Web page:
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Bio-approaches and Technologies for Improved Crop Production in Northern Nigeria: A Review



A.M. Gumi and A.A. Aliero
 
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ABSTRACT

Poverty in Nigeria has been on the increase with rural populace (predominantly farmers) most affected, living on less than 1 USD a day. The country is now ranked among the poorest nations in the world. Increased crop productivity and yields through sustainable agriculture is considered vital to any poverty alleviation strategies. With the current expanding populations in these regions, farmers faces tremendous challenges such as environmental sustainability, crop improvement through genetic engineering (genomics), biotic constraint and diseases coupled with local expertise and participations. New bio-approaches and technologies such as effective irrigation methods, proteomics technology, bio-control approaches and solar energy with storage techniques will offer hope to crop producers in northern Nigeria and at the same time resuscitating sustainable agriculture. System wide adoption and implementation of these new technologies will leads to the attainment of sustainable agriculture in Nigeria within the next few years. The involvement of commercial partners (stakeholders), to actively adopt and implement these new technologies is recommended.

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  How to cite this article:

A.M. Gumi and A.A. Aliero, 2012. Bio-approaches and Technologies for Improved Crop Production in Northern Nigeria: A Review. Asian Journal of Crop Science, 4: 122-126.

DOI: 10.3923/ajcs.2012.122.126

URL: https://scialert.net/abstract/?doi=ajcs.2012.122.126
 
Received: November 15, 2011; Accepted: March 03, 2012; Published: May 12, 2012



INTRODUCTION

Human beings are totally dependent on agriculture for food, which is essential for their survival and livelihood (Atkinson et al., 2007). Farmers in northern Nigeria currently experience yields in crop production that are far below world average and are too low to support the expanding populations in these regions. Concerns are also growing on long term sustainability of agriculture in Nigeria. Moreover, new technologies such as genetically engineered crops are not expected to be a major factor in increasing food production in developing countries during the next two decades (Hazelle, 1995).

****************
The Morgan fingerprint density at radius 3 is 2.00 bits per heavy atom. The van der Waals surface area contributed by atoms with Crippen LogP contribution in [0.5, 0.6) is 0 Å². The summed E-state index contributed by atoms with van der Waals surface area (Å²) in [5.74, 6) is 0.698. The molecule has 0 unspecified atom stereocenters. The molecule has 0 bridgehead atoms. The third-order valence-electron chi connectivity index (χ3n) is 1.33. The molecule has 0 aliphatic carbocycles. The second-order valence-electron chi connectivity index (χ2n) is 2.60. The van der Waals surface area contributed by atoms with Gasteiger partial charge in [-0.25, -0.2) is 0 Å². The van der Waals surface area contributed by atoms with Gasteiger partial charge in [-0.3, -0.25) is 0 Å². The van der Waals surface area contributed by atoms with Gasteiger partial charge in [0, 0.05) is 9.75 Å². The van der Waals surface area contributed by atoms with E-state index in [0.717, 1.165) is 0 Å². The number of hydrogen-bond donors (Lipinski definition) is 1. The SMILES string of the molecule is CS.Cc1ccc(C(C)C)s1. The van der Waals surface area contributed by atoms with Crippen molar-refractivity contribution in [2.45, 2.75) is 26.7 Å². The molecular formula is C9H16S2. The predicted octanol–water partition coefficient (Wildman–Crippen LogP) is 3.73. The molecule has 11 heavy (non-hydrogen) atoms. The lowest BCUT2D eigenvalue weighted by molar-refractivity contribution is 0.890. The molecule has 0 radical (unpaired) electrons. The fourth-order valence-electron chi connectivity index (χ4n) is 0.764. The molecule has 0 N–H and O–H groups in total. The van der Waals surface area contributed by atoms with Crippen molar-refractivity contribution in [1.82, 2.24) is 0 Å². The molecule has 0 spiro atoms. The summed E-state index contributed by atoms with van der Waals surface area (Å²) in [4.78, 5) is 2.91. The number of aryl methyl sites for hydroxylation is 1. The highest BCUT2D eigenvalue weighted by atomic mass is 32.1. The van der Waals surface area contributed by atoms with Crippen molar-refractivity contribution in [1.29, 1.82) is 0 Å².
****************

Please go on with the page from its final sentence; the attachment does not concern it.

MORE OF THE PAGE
CHALLENGES FACING CROP PRODUCERS IN NORTHERN NIGERIA

Sustainable crop production will offer promising hope and increase the Gross Domestic Product (GDP) of Nigeria in its quest to restore its ambition of being one of the 20 leading economy in the world. However, farmers in northern Nigeria face tremendous challenges in improving crop production in order to attain this long term sustainable yield. The most serious constraints that hinder sustainable crop productions in these regions are:

Natural resources management (primarily soil and water); these include soil fertility and degradation, insufficient water coupled with inefficient irrigation techniques, lack of fertilizer, invasive weeds species, climate changes, desertification and drought
Crop improvements; this among others include genetically engineered crops that will target traits such as- architecture (height, leaves and seed size, root length etc.), stress tolerant, herbivores deterrence, Biosynthesis of key metabolites, resistance to weeds and the herbicide that controls them, water use efficiency, flowering time and photoperiod response (Miflin, 2000)
Biotic constraints; perspective from scientist globally have shown that disease and insect pests rob the world of more than 40% of the attainable yield of eight most important food crops (NRC, 2008). Among the biotic constraints facing crop production in northern Nigeria includes; plant diseases susceptibility, arthropods vectors, invasive species that threatens crop biodiversity
Energy production and storage techniques; crop production in Nigeria is operated under energy limited system. Factors limiting energy rich agriculture include rural access to electricity, mechanised agriculture and solar energy techniques with storage batteries
Local expertise and participation is among the stepping stone towards increased crop production in northern Nigeria. All trials should focus on locally grown crops under local environmental conditions

EMERGING ISSUES AND TECHNOLOGIES TO IMPROVED CROP PRODUCTION

The scientific and technological advances of the past century have greatly expanded the breadth and power of agricultural innovations. There now exist a remarkable array of technologies to improve crop production and many of them are now on practice, which include the following:

Technologies for natural resources management: The future of sustainable agriculture in Nigeria depends largely on proper management of natural resources, primarily soil and water. More than two third of agricultural land in northern Nigeria is considered to be degraded and the situation is equally alarming (FAO, 1992). Irrigated and dry land salinity also imposes serious threats to cropping lands in these as a result of poor water management. The technologies include.

Soil management techniques: Application of organic manure and mulching with green plants, controlled overgrazing and bio-solids integrations are among the promising techniques towards successful soil management practice (Chrispeel and Sadava, 1994).

Water management techniques: Effective and efficient irrigation methods, on site storage tanks to capture and store water in fields so as to minimize runoff water are among the techniques that could help address water challenges (IFAP, 2005).

Technologies for crop improvements: Crop performance is affected by a combination of many factors among which is the collection of genes that provide the plant with the potential for high yield in a farming environment (Abbott, 1999). It takes years to develop high performing plants and efforts in Nigeria have fallen behind though new tools and techniques are emerging that can speed improvements of local crops. The techniques are as follows: